Rope access window cleaners in Wimbledon with years of experience
All our rope access window cleaning in Wimbledon is carried out by professionals. Our staff have had many years honing their skills. This has enabled them to adapt to abseiling very easily and still maintain the standards required.
Every team member completes the IRATA training course every 3 years. This not only teaches abseiling skills but also teaches the importance of working in a safe environment and how to achieve this.
We consider ourselves very fortunate to be surrounded by such awesome teams.
High Level Window Cleaning in Wimbledon
Professional rope access window cleaning for your building in Wimbledon.
Over 20 years window cleaning experience in Addiscombe
Highest standards produce by experienced staff.
Level 3 Team leaders within Wimbledon
IRATA Level 3 technicians always on site for highly trained supervision.
Facts About Wimbledon
At the time the Domesday Book was compiled, Wimbledon was part of the manor of Mortlake, and so was not recorded. The ownership of the manor of Wimbledon changed hands many times during its history. The manor was held by the church until 1398 when Thomas Arundel, Archbishop of Canterbury fell out of favour with Richard II and was exiled. The manor was confiscated and became crown property.
In the 1550s, Henry’s daughter, Mary I, granted the manor to Cardinal Reginald Pole who held it until his death in 1558 when it once again become royal property. Mary’s sister, Elizabeth I held the property until 1574 when she gave the manor house to Christopher Hatton, who sold it in the same year to Sir Thomas Cecil, Earl of Exeter.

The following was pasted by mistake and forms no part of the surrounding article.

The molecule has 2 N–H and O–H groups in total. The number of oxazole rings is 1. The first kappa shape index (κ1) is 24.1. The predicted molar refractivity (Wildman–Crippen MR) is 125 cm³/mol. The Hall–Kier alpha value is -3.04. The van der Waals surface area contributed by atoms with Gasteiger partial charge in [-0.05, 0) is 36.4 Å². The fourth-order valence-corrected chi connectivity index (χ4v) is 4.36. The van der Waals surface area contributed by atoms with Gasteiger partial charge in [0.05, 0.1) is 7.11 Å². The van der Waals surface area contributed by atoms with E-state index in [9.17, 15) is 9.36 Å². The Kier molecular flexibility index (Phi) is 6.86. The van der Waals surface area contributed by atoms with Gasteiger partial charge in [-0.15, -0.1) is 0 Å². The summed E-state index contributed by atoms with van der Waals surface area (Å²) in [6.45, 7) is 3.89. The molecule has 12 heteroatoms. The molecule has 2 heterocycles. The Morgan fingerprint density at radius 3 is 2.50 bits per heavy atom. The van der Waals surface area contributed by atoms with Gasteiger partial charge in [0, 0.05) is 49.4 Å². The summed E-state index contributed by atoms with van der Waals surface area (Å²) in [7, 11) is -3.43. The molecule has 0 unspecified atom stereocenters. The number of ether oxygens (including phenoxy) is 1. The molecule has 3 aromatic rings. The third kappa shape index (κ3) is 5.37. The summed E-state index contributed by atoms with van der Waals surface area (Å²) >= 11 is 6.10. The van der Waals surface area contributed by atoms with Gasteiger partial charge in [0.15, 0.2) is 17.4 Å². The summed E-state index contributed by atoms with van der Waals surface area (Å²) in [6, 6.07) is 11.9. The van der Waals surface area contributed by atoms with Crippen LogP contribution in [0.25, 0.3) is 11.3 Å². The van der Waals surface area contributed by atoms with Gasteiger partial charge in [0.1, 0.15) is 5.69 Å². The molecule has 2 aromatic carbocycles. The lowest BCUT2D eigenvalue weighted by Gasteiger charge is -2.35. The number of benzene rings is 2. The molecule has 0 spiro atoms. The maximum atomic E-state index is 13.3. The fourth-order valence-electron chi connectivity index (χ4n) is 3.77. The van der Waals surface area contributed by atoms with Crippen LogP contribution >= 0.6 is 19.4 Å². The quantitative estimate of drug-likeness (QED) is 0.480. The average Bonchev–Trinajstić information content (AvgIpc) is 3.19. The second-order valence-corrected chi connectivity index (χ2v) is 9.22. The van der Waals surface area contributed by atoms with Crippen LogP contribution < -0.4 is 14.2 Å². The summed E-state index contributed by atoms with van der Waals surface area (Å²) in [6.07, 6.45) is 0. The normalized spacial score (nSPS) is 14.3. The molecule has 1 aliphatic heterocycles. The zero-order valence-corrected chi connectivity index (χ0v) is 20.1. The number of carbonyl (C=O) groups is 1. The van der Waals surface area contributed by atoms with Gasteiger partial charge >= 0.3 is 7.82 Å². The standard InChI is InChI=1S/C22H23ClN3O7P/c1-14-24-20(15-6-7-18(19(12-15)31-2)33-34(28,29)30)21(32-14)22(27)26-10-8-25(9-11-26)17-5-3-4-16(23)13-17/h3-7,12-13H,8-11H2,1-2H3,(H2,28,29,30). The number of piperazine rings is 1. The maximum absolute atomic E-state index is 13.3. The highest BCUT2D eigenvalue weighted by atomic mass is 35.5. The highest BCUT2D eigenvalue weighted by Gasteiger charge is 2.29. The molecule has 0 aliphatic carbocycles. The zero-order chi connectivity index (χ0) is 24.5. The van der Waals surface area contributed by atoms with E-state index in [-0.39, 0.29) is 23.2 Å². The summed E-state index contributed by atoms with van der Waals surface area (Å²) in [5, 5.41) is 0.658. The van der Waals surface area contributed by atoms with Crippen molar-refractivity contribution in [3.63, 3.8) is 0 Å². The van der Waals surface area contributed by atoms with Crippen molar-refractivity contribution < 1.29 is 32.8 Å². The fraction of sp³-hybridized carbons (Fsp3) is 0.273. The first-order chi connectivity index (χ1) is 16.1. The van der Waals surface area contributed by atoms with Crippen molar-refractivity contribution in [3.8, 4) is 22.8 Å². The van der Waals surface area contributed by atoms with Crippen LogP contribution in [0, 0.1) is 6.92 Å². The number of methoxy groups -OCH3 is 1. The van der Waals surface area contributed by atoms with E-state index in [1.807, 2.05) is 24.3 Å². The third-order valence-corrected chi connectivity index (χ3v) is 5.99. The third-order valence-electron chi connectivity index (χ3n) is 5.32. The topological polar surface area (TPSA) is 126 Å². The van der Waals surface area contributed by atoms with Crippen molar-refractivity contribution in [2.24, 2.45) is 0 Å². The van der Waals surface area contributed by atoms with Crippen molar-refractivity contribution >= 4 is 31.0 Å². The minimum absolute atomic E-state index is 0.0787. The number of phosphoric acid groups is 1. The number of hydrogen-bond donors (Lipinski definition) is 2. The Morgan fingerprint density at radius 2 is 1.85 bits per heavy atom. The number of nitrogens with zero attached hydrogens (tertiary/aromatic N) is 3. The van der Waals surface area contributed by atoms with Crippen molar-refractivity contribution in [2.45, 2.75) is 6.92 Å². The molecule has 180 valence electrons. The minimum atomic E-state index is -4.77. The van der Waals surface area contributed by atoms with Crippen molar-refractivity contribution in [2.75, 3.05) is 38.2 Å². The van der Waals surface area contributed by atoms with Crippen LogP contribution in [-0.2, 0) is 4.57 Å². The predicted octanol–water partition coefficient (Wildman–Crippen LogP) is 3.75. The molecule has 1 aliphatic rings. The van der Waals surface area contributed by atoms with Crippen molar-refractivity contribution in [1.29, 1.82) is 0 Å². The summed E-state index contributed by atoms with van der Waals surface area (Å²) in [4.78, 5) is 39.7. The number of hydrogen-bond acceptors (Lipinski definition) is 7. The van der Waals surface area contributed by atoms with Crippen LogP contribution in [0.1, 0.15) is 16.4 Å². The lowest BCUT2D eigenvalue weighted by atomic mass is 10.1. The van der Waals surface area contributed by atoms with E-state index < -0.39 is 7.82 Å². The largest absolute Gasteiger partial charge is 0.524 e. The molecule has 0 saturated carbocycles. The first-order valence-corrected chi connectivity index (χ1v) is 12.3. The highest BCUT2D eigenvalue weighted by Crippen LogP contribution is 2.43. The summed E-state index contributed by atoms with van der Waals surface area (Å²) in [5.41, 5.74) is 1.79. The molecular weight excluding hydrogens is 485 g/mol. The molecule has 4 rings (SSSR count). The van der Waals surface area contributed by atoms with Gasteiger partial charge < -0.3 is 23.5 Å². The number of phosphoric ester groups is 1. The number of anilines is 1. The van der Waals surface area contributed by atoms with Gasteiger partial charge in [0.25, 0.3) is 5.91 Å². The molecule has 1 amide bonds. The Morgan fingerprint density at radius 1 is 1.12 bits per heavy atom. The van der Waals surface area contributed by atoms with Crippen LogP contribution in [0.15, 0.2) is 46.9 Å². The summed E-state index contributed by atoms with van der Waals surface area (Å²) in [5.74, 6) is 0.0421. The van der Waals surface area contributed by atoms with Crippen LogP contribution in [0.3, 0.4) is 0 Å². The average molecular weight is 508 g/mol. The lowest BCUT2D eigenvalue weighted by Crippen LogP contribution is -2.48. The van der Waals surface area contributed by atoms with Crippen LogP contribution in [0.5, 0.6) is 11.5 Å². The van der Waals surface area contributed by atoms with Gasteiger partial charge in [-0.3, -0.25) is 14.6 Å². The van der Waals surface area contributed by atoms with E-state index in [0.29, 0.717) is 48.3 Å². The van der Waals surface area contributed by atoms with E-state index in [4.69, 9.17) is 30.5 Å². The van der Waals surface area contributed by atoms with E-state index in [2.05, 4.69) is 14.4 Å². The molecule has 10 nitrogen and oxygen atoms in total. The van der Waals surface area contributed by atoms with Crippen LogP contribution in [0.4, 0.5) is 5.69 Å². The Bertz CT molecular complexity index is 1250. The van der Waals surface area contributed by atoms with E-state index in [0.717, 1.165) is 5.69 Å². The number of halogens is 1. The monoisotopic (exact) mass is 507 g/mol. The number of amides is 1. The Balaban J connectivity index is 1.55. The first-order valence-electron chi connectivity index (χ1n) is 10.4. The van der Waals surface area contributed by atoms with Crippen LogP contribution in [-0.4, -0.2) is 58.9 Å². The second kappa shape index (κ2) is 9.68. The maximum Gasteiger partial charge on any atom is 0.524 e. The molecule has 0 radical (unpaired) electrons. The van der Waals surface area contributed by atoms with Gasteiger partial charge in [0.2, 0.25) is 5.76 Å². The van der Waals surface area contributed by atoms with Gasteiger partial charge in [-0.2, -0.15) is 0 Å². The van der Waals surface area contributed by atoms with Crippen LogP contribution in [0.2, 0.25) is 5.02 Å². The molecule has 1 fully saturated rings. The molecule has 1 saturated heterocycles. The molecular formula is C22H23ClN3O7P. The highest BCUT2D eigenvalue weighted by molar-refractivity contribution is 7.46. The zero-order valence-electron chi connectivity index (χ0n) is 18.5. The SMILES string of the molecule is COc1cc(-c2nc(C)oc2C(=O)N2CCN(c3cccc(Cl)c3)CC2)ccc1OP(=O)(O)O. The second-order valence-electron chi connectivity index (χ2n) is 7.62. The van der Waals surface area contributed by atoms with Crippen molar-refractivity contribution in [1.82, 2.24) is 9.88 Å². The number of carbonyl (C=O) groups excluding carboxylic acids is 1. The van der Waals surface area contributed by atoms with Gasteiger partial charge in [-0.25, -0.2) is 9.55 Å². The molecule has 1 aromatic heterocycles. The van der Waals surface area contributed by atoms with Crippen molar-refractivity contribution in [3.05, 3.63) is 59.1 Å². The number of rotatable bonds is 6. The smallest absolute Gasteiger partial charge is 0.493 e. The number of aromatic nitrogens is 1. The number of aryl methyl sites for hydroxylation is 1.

Wimbledon is a district and town of southwest London, England, 7.0 miles southwest of the centre of London at Charing Cross, in the London Borough of Merton, south of Wandsworth, northeast of New Malden, northwest of Mitcham, west of Streatham and north of Sutton. Wimbledon had a population of 68,187 in 2011 which includes the electoral wards of Abbey, Dundonald, Hillside, Trinity, Village, Raynes Park and Wimbledon Park.
It is home to the Wimbledon Tennis Championships and New Wimbledon Theatre, and contains Wimbledon Common, one of the largest areas of common land in London. The residential and retail area is split into two sections known as the “village” and the “town”. With the High Street being the rebuilding of the original medieval village, and the “town” having first developed gradually after the building of the railway station in 1838.